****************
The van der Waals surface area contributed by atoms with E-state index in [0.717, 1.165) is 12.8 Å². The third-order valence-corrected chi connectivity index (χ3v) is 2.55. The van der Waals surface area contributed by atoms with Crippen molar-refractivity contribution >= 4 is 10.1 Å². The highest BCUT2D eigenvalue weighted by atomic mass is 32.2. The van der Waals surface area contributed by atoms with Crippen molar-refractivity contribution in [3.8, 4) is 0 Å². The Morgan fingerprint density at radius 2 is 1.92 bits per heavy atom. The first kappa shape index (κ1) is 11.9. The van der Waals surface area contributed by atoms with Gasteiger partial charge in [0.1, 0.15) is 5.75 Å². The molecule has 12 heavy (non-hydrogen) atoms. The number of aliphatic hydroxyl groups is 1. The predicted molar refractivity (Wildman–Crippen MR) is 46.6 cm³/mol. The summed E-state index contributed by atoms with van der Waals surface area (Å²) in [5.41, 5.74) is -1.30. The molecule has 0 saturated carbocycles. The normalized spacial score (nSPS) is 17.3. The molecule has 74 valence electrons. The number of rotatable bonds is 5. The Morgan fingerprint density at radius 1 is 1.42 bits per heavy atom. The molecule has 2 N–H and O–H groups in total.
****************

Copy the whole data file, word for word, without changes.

The van der Waals surface area contributed by atoms with E-state index in [0.717, 1.165) is 12.8 Å². The third-order valence-corrected chi connectivity index (χ3v) is 2.55. The van der Waals surface area contributed by atoms with Crippen molar-refractivity contribution >= 4 is 10.1 Å². The highest BCUT2D eigenvalue weighted by atomic mass is 32.2. The van der Waals surface area contributed by atoms with Crippen molar-refractivity contribution in [3.8, 4) is 0 Å². The Morgan fingerprint density at radius 2 is 1.92 bits per heavy atom. The first kappa shape index (κ1) is 11.9. The van der Waals surface area contributed by atoms with Gasteiger partial charge in [0.1, 0.15) is 5.75 Å². The molecule has 12 heavy (non-hydrogen) atoms. The number of aliphatic hydroxyl groups is 1. The predicted molar refractivity (Wildman–Crippen MR) is 46.6 cm³/mol. The summed E-state index contributed by atoms with van der Waals surface area (Å²) in [5.41, 5.74) is -1.30. The molecule has 0 saturated carbocycles. The normalized spacial score (nSPS) is 17.3. The molecule has 74 valence electrons. The number of rotatable bonds is 5. The Morgan fingerprint density at radius 1 is 1.42 bits per heavy atom. The molecule has 2 N–H and O–H groups in total.